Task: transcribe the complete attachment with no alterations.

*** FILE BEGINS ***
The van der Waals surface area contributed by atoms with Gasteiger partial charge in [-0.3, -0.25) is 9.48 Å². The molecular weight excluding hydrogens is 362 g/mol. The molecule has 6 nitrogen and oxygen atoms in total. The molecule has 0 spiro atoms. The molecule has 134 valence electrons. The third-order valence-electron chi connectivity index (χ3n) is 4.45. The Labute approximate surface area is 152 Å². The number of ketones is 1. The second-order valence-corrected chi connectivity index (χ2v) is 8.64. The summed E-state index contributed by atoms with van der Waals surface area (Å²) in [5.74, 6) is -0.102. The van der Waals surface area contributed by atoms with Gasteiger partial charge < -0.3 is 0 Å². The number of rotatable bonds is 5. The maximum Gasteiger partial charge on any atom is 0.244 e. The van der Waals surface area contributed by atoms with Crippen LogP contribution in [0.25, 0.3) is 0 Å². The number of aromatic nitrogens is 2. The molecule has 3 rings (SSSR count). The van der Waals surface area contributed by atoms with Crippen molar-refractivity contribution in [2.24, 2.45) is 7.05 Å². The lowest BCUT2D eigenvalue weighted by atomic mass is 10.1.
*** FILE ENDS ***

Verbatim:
The van der Waals surface area contributed by atoms with Gasteiger partial charge in [-0.3, -0.25) is 9.48 Å². The molecular weight excluding hydrogens is 362 g/mol. The molecule has 6 nitrogen and oxygen atoms in total. The molecule has 0 spiro atoms. The molecule has 134 valence electrons. The third-order valence-electron chi connectivity index (χ3n) is 4.45. The Labute approximate surface area is 152 Å². The number of ketones is 1. The second-order valence-corrected chi connectivity index (χ2v) is 8.64. The summed E-state index contributed by atoms with van der Waals surface area (Å²) in [5.74, 6) is -0.102. The van der Waals surface area contributed by atoms with Gasteiger partial charge < -0.3 is 0 Å². The number of rotatable bonds is 5. The maximum Gasteiger partial charge on any atom is 0.244 e. The van der Waals surface area contributed by atoms with Crippen LogP contribution in [0.25, 0.3) is 0 Å². The number of aromatic nitrogens is 2. The molecule has 3 rings (SSSR count). The van der Waals surface area contributed by atoms with Crippen molar-refractivity contribution in [2.24, 2.45) is 7.05 Å². The lowest BCUT2D eigenvalue weighted by atomic mass is 10.1.